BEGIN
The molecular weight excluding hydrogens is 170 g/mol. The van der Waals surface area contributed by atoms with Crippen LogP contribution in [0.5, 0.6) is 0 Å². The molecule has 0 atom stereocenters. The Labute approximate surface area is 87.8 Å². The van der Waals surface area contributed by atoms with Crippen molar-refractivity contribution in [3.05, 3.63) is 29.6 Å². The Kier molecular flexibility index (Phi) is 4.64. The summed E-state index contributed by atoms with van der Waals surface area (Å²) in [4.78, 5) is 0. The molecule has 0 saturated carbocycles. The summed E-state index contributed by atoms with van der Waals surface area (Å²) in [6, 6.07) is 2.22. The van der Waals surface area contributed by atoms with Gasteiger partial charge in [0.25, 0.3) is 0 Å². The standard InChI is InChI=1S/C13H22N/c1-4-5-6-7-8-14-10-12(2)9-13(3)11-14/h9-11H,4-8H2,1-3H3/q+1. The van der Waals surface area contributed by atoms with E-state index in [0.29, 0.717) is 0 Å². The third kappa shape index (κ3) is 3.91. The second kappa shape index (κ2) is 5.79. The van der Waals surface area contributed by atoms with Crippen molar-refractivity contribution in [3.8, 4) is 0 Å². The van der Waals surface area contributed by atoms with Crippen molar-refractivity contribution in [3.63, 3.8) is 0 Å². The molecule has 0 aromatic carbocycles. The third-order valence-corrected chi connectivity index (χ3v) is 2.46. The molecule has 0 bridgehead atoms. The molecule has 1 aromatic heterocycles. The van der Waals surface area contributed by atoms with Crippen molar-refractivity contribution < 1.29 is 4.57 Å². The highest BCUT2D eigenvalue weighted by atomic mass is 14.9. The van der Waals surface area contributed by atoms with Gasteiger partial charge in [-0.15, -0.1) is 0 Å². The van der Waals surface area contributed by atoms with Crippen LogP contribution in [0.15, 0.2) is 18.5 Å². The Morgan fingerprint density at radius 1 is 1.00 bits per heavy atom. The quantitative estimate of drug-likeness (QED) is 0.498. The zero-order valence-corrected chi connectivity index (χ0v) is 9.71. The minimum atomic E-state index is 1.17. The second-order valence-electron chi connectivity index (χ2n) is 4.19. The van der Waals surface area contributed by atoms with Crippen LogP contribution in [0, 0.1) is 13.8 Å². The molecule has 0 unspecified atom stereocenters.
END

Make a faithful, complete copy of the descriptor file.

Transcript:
The molecular weight excluding hydrogens is 170 g/mol. The van der Waals surface area contributed by atoms with Crippen LogP contribution in [0.5, 0.6) is 0 Å². The molecule has 0 atom stereocenters. The Labute approximate surface area is 87.8 Å². The van der Waals surface area contributed by atoms with Crippen molar-refractivity contribution in [3.05, 3.63) is 29.6 Å². The Kier molecular flexibility index (Phi) is 4.64. The summed E-state index contributed by atoms with van der Waals surface area (Å²) in [4.78, 5) is 0. The molecule has 0 saturated carbocycles. The summed E-state index contributed by atoms with van der Waals surface area (Å²) in [6, 6.07) is 2.22. The van der Waals surface area contributed by atoms with Gasteiger partial charge in [0.25, 0.3) is 0 Å². The standard InChI is InChI=1S/C13H22N/c1-4-5-6-7-8-14-10-12(2)9-13(3)11-14/h9-11H,4-8H2,1-3H3/q+1. The van der Waals surface area contributed by atoms with E-state index in [0.29, 0.717) is 0 Å². The third kappa shape index (κ3) is 3.91. The second kappa shape index (κ2) is 5.79. The van der Waals surface area contributed by atoms with Crippen molar-refractivity contribution in [3.8, 4) is 0 Å². The van der Waals surface area contributed by atoms with Crippen molar-refractivity contribution in [3.63, 3.8) is 0 Å². The molecule has 0 aromatic carbocycles. The third-order valence-corrected chi connectivity index (χ3v) is 2.46. The molecule has 0 bridgehead atoms. The molecule has 1 aromatic heterocycles. The van der Waals surface area contributed by atoms with Crippen molar-refractivity contribution < 1.29 is 4.57 Å². The highest BCUT2D eigenvalue weighted by atomic mass is 14.9. The van der Waals surface area contributed by atoms with Gasteiger partial charge in [-0.15, -0.1) is 0 Å². The van der Waals surface area contributed by atoms with Crippen LogP contribution in [0.15, 0.2) is 18.5 Å². The Morgan fingerprint density at radius 1 is 1.00 bits per heavy atom. The quantitative estimate of drug-likeness (QED) is 0.498. The zero-order valence-corrected chi connectivity index (χ0v) is 9.71. The minimum atomic E-state index is 1.17. The second-order valence-electron chi connectivity index (χ2n) is 4.19. The van der Waals surface area contributed by atoms with Crippen LogP contribution in [0, 0.1) is 13.8 Å². The molecule has 0 unspecified atom stereocenters.